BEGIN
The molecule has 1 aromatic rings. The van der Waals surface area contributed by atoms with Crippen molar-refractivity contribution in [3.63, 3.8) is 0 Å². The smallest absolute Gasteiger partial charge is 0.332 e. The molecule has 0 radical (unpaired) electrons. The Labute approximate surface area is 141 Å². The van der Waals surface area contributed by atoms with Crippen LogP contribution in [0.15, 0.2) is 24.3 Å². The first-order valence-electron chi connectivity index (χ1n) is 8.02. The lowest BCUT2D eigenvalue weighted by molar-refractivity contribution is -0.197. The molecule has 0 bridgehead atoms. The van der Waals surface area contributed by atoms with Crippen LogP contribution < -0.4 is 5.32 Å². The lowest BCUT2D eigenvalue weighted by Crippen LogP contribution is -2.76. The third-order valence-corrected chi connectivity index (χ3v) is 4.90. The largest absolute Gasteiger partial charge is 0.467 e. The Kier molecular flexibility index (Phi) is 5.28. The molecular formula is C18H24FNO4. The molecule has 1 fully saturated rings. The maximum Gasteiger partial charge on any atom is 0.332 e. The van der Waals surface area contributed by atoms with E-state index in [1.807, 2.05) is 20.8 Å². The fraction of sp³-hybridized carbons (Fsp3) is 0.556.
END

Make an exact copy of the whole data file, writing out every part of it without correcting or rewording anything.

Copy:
The molecule has 1 aromatic rings. The van der Waals surface area contributed by atoms with Crippen molar-refractivity contribution in [3.63, 3.8) is 0 Å². The smallest absolute Gasteiger partial charge is 0.332 e. The molecule has 0 radical (unpaired) electrons. The Labute approximate surface area is 141 Å². The van der Waals surface area contributed by atoms with Crippen LogP contribution in [0.15, 0.2) is 24.3 Å². The first-order valence-electron chi connectivity index (χ1n) is 8.02. The lowest BCUT2D eigenvalue weighted by molar-refractivity contribution is -0.197. The molecule has 0 bridgehead atoms. The van der Waals surface area contributed by atoms with Crippen LogP contribution < -0.4 is 5.32 Å². The lowest BCUT2D eigenvalue weighted by Crippen LogP contribution is -2.76. The third-order valence-corrected chi connectivity index (χ3v) is 4.90. The largest absolute Gasteiger partial charge is 0.467 e. The Kier molecular flexibility index (Phi) is 5.28. The molecular formula is C18H24FNO4. The molecule has 1 fully saturated rings. The maximum Gasteiger partial charge on any atom is 0.332 e. The van der Waals surface area contributed by atoms with E-state index in [1.807, 2.05) is 20.8 Å². The fraction of sp³-hybridized carbons (Fsp3) is 0.556.